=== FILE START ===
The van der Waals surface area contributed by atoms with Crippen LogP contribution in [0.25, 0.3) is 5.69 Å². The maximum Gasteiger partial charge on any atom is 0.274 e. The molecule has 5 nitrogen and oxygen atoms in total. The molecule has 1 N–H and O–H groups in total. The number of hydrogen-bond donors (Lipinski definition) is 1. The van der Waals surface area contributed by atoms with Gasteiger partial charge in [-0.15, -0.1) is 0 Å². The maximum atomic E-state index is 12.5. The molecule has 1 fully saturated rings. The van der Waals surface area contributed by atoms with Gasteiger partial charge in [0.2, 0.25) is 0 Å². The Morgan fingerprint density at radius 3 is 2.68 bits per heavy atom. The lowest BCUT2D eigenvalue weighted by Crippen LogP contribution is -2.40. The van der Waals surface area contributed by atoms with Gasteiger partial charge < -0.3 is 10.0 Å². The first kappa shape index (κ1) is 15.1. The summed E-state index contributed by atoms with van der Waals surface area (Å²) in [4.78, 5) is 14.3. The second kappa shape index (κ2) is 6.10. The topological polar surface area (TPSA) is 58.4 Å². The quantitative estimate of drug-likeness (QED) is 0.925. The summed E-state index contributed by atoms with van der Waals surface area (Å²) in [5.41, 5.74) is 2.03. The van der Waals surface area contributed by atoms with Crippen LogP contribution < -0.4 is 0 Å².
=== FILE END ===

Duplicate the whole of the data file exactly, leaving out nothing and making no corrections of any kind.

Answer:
The van der Waals surface area contributed by atoms with Crippen LogP contribution in [0.25, 0.3) is 5.69 Å². The maximum Gasteiger partial charge on any atom is 0.274 e. The molecule has 5 nitrogen and oxygen atoms in total. The molecule has 1 N–H and O–H groups in total. The number of hydrogen-bond donors (Lipinski definition) is 1. The van der Waals surface area contributed by atoms with Gasteiger partial charge in [-0.15, -0.1) is 0 Å². The maximum atomic E-state index is 12.5. The molecule has 1 fully saturated rings. The van der Waals surface area contributed by atoms with Gasteiger partial charge in [0.2, 0.25) is 0 Å². The Morgan fingerprint density at radius 3 is 2.68 bits per heavy atom. The lowest BCUT2D eigenvalue weighted by Crippen LogP contribution is -2.40. The van der Waals surface area contributed by atoms with Gasteiger partial charge < -0.3 is 10.0 Å². The first kappa shape index (κ1) is 15.1. The summed E-state index contributed by atoms with van der Waals surface area (Å²) in [4.78, 5) is 14.3. The second kappa shape index (κ2) is 6.10. The topological polar surface area (TPSA) is 58.4 Å². The quantitative estimate of drug-likeness (QED) is 0.925. The summed E-state index contributed by atoms with van der Waals surface area (Å²) in [5.41, 5.74) is 2.03. The van der Waals surface area contributed by atoms with Crippen LogP contribution < -0.4 is 0 Å².